Goodman Theatre (see Resident companies). By David Lindsay-Abaire. Dir. Steve Scott. With Lia D. Mortensen, Daniel Cantor, Amy Warren, Mary Ann Thebus.
In his domestic drama about a couple mourning the accidental death of their four-year-old son, David Lindsay-Abaire provides glimpses of how grief exceeds both the griever and the language of grieving. We get those glimpses usually not when the wife, Becca (Mortensen), and the husband, Howie (Cantor), speak alone to each other, but when they’re joined by Becca’s free-spirited sister, Izzy (Warren), and her straight-shooting mom, Nat (Thebus). In part that’s owing to the wondrous Warren and Thebus, both in fine, top-of-the-line form. But it’s also owing to the less predictable ways Lindsay-Abaire pens these secondary characters (bar-fighting Izzy’s pregnancy, Nat’s humorous take on the plane-crashing Kennedys). Through Izzy and Nat’s indirect relationships to the couple’s loss, the playwright thus addresses that loss more indirectly and more truthfully.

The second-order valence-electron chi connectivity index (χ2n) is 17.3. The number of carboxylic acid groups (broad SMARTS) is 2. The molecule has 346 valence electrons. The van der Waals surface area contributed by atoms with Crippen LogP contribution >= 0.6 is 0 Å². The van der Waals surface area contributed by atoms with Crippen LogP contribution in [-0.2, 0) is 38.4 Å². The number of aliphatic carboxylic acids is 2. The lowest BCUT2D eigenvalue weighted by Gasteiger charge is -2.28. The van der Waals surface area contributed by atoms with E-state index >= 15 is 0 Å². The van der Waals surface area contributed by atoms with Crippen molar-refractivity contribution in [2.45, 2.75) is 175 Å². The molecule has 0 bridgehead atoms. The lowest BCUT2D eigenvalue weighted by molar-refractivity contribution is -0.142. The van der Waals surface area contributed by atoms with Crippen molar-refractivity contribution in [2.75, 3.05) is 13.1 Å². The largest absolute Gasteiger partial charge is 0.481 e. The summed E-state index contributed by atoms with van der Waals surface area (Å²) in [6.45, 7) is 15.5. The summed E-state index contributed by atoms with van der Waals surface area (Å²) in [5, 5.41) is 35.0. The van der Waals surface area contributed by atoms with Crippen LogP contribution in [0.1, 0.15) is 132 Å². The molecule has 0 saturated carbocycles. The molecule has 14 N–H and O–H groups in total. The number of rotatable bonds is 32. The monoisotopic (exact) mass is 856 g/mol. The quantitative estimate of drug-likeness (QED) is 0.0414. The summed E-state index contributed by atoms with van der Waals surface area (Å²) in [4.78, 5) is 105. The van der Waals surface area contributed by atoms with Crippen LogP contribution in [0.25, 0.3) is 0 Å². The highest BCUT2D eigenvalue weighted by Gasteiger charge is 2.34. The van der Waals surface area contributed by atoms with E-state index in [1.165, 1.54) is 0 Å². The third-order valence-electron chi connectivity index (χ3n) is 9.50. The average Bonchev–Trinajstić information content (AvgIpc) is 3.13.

Yet when tackling the couple’s grief head-on, the writing is paradoxically too on-point and too off-point. Of course, Rabbit concerns yuppies highly trained in emotional articulation. But it’s as if their language somehow could contain grief’s uncontainable spillage. And that, like the resolution-seeking ending, feels just too easy. Like last fall’s Vigils, Rabbit is part of an American theater that replaces the tragic with the therapeutic. Rather than identifying, as we do in tragedy, with a protagonist whose death we experience partly as our own, we instead increasingly identify with characters who recover from either death denied or someone else’s death. It’s of a piece with a mortality-rejecting culture: We don’t experience loss and its finality; we get over it.—Novid Parsi